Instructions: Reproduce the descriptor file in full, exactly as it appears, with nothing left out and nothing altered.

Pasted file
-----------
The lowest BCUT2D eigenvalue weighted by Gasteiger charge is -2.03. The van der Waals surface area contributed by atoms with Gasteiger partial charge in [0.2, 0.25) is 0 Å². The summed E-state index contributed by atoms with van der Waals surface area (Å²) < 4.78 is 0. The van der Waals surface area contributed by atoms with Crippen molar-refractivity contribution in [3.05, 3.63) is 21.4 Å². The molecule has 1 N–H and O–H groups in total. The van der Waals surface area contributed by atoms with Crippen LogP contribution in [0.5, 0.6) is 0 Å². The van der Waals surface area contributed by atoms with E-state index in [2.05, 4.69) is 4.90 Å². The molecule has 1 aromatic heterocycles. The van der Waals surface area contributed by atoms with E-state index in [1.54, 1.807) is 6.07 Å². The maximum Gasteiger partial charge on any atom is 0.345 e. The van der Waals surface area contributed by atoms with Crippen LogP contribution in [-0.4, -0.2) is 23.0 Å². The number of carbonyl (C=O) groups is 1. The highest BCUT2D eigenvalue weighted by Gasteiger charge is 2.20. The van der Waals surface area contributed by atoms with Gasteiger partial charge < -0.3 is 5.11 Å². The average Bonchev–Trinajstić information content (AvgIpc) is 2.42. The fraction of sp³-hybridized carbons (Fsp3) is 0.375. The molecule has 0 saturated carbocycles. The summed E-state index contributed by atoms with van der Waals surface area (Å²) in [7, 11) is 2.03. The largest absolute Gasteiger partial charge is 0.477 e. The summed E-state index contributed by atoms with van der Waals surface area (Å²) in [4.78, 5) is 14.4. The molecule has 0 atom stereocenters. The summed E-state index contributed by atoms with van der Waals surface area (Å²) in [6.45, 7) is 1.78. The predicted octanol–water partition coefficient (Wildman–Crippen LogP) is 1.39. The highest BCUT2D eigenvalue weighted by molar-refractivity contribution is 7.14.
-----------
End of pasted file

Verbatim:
The lowest BCUT2D eigenvalue weighted by Gasteiger charge is -2.03. The van der Waals surface area contributed by atoms with Gasteiger partial charge in [0.2, 0.25) is 0 Å². The summed E-state index contributed by atoms with van der Waals surface area (Å²) < 4.78 is 0. The van der Waals surface area contributed by atoms with Crippen molar-refractivity contribution in [3.05, 3.63) is 21.4 Å². The molecule has 1 N–H and O–H groups in total. The van der Waals surface area contributed by atoms with Crippen LogP contribution in [0.5, 0.6) is 0 Å². The van der Waals surface area contributed by atoms with E-state index in [2.05, 4.69) is 4.90 Å². The molecule has 1 aromatic heterocycles. The van der Waals surface area contributed by atoms with E-state index in [1.54, 1.807) is 6.07 Å². The maximum Gasteiger partial charge on any atom is 0.345 e. The van der Waals surface area contributed by atoms with Crippen LogP contribution in [-0.4, -0.2) is 23.0 Å². The number of carbonyl (C=O) groups is 1. The highest BCUT2D eigenvalue weighted by Gasteiger charge is 2.20. The van der Waals surface area contributed by atoms with Gasteiger partial charge < -0.3 is 5.11 Å². The average Bonchev–Trinajstić information content (AvgIpc) is 2.42. The fraction of sp³-hybridized carbons (Fsp3) is 0.375. The molecule has 0 saturated carbocycles. The summed E-state index contributed by atoms with van der Waals surface area (Å²) in [7, 11) is 2.03. The largest absolute Gasteiger partial charge is 0.477 e. The summed E-state index contributed by atoms with van der Waals surface area (Å²) in [4.78, 5) is 14.4. The molecule has 0 atom stereocenters. The summed E-state index contributed by atoms with van der Waals surface area (Å²) in [6.45, 7) is 1.78. The predicted octanol–water partition coefficient (Wildman–Crippen LogP) is 1.39. The highest BCUT2D eigenvalue weighted by molar-refractivity contribution is 7.14.